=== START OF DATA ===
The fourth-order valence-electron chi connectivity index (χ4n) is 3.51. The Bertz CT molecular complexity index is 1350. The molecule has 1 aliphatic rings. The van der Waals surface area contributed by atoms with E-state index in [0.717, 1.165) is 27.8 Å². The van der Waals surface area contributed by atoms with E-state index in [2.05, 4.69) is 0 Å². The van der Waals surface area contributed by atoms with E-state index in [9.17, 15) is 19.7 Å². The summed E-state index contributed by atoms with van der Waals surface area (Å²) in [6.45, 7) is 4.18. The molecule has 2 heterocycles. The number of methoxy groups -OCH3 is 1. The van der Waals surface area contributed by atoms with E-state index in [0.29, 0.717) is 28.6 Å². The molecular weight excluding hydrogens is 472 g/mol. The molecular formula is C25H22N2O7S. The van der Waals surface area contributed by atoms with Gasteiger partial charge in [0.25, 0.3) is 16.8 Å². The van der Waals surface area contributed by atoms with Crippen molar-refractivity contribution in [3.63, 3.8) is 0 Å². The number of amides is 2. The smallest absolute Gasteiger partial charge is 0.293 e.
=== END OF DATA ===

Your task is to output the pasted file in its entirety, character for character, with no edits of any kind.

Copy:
The fourth-order valence-electron chi connectivity index (χ4n) is 3.51. The Bertz CT molecular complexity index is 1350. The molecule has 1 aliphatic rings. The van der Waals surface area contributed by atoms with E-state index in [0.717, 1.165) is 27.8 Å². The van der Waals surface area contributed by atoms with E-state index in [2.05, 4.69) is 0 Å². The van der Waals surface area contributed by atoms with E-state index in [9.17, 15) is 19.7 Å². The summed E-state index contributed by atoms with van der Waals surface area (Å²) in [6.45, 7) is 4.18. The molecule has 2 heterocycles. The number of methoxy groups -OCH3 is 1. The van der Waals surface area contributed by atoms with E-state index in [0.29, 0.717) is 28.6 Å². The molecular weight excluding hydrogens is 472 g/mol. The molecular formula is C25H22N2O7S. The van der Waals surface area contributed by atoms with Gasteiger partial charge in [0.25, 0.3) is 16.8 Å². The van der Waals surface area contributed by atoms with Crippen molar-refractivity contribution in [3.63, 3.8) is 0 Å². The number of amides is 2. The smallest absolute Gasteiger partial charge is 0.293 e.